The acquisition of Curtis Granderson finally gives the Yankees a legitimate every day center fielder, something they have been searching for since the days of Bernie Williams. The problems people see with him are his low batting average and on base percentage. The fact that he has speed does not mean he has to be a singles hitter with a high on base percentage. If you look at his on base and slugging percentages from the past few seasons, he is more of a power hitter than anything. His RBI totals are much lower than they should be because he has been a leadoff hitter, a role he simply does not fit. I don’t understand why it’s so hard for some people to understand the fact that speed doesn’t always make somebody a leadoff hitter. Moving from more of a pitcher friendly ballpark to the home run heaven (particularly for lefties) that is Yankees stadium, Granderson’s home runs will go up. Add that to the fact that he is moving down in the order, there’s no reason to believe Granderson can’t hit 32-35 home runs and drive in close to 100 runs. Not bad for a seven hitter.

2009 statistics: 30, 71, 91, .249/.327/.453, 20
2010 projection: 34, 92, 102, .260/.340/.480, 24
(home runs, rbi, runs, avg./obp/slugging, steals)

RF, Nick Swisher:
Nick Swisher is going to give you the same thing every year. He’s going to hit close to 30 home runs and drive in a lot of runs. He’s going to walk a lot. He’s going to hit for a low average and strike out a lot. He’s going to make you think that he is drunk on multiple occasions. Yankees fans should gladly take that type of player as their eighth hitter.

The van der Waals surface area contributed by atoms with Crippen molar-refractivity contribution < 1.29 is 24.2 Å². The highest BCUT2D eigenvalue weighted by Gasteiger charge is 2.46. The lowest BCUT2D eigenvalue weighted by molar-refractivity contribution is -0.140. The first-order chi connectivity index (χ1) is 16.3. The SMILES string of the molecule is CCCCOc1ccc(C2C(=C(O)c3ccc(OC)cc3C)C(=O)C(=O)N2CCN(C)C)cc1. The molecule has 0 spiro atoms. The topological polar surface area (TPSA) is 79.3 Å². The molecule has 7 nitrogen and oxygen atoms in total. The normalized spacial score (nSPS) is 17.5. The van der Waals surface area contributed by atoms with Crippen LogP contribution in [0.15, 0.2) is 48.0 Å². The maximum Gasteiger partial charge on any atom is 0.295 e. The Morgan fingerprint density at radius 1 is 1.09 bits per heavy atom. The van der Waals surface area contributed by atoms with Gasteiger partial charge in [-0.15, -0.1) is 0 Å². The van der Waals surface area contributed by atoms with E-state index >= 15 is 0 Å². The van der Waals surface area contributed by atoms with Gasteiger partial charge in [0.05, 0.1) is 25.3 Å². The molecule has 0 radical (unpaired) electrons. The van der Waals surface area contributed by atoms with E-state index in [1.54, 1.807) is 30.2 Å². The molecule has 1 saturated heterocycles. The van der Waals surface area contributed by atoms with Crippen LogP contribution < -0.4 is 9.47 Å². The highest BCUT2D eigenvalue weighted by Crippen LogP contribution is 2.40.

2009 statistics: 29, 82, 84, .249/.371/.498, 0
2010 projection: 30, 85, 95, .245/.370/.500, 0
(home runs, rbi, runs, avg./obp/slugging, steals)

LF, Brett Gardner/Randy Winn
The Brett Gardner/Randy Winn platoon isn’t too bad. It’s always nice to have speed hitting ninth in the order. But I really do not want to hear anybody say, “Gardner’s going to break out this year!” anymore. He is a terrible hitter when he plays everyday, which is why Cashman brought Winn in to platoon. It wasn’t too long ago that Winn was a good hitter (he hit .306 two seasons ago), but I really wouldn’t expect too much from a 35-year old coming off one of the worst seasons of his career. With the amazing depth the Yankees lineup has, these two do not need to light the world on fire.

Gardner:
2009 statistics: 3, 23, 48, .270/.345/.379, 26
2010 projection: 2, 20, 35, .260/.330/.370, 22
Wynn:
2009 statistics: 2, 65, .262/.318/.353, 16
2010 projection: 3, 40, 265./.325/.360, 14